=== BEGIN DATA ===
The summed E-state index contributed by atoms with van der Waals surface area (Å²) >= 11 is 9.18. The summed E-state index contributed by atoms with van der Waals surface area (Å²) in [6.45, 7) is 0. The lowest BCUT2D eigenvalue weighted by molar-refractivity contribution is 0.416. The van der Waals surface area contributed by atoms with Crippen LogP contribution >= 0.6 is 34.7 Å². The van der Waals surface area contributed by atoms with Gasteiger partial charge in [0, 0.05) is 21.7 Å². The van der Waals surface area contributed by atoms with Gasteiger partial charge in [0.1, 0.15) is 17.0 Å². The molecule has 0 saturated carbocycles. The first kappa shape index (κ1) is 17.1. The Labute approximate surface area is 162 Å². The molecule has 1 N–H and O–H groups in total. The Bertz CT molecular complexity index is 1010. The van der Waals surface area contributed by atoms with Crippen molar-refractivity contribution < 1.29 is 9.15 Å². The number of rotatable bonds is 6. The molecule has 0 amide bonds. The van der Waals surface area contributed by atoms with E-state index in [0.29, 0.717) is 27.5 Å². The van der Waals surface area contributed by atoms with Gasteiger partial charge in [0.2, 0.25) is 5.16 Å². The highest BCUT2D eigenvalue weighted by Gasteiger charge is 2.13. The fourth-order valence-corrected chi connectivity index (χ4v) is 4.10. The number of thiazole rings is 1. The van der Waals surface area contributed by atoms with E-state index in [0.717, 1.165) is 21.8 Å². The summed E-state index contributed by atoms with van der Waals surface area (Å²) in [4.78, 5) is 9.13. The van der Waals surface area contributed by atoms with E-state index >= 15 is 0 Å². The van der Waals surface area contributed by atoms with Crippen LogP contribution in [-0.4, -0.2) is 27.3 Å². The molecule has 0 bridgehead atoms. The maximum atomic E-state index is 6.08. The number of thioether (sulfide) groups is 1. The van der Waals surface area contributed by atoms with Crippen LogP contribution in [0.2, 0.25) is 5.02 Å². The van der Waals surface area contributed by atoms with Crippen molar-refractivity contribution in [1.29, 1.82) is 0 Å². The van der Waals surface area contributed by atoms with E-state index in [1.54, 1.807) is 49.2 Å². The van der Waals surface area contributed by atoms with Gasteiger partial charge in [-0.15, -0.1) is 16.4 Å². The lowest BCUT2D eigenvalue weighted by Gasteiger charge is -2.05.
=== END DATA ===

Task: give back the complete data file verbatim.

The summed E-state index contributed by atoms with van der Waals surface area (Å²) >= 11 is 9.18. The summed E-state index contributed by atoms with van der Waals surface area (Å²) in [6.45, 7) is 0. The lowest BCUT2D eigenvalue weighted by molar-refractivity contribution is 0.416. The van der Waals surface area contributed by atoms with Crippen LogP contribution >= 0.6 is 34.7 Å². The van der Waals surface area contributed by atoms with Gasteiger partial charge in [0, 0.05) is 21.7 Å². The van der Waals surface area contributed by atoms with Gasteiger partial charge in [0.1, 0.15) is 17.0 Å². The molecule has 0 saturated carbocycles. The first kappa shape index (κ1) is 17.1. The Labute approximate surface area is 162 Å². The molecule has 1 N–H and O–H groups in total. The Bertz CT molecular complexity index is 1010. The van der Waals surface area contributed by atoms with Crippen molar-refractivity contribution < 1.29 is 9.15 Å². The number of rotatable bonds is 6. The molecule has 0 amide bonds. The van der Waals surface area contributed by atoms with E-state index in [0.29, 0.717) is 27.5 Å². The van der Waals surface area contributed by atoms with Gasteiger partial charge in [0.2, 0.25) is 5.16 Å². The highest BCUT2D eigenvalue weighted by Gasteiger charge is 2.13. The fourth-order valence-corrected chi connectivity index (χ4v) is 4.10. The number of thiazole rings is 1. The van der Waals surface area contributed by atoms with E-state index in [0.717, 1.165) is 21.8 Å². The summed E-state index contributed by atoms with van der Waals surface area (Å²) in [4.78, 5) is 9.13. The van der Waals surface area contributed by atoms with E-state index >= 15 is 0 Å². The van der Waals surface area contributed by atoms with Crippen LogP contribution in [-0.4, -0.2) is 27.3 Å². The molecule has 0 bridgehead atoms. The maximum atomic E-state index is 6.08. The number of thioether (sulfide) groups is 1. The van der Waals surface area contributed by atoms with Crippen LogP contribution in [0.2, 0.25) is 5.02 Å². The van der Waals surface area contributed by atoms with Crippen molar-refractivity contribution in [1.29, 1.82) is 0 Å². The van der Waals surface area contributed by atoms with E-state index in [1.54, 1.807) is 49.2 Å². The van der Waals surface area contributed by atoms with Gasteiger partial charge in [-0.15, -0.1) is 16.4 Å². The lowest BCUT2D eigenvalue weighted by Gasteiger charge is -2.05.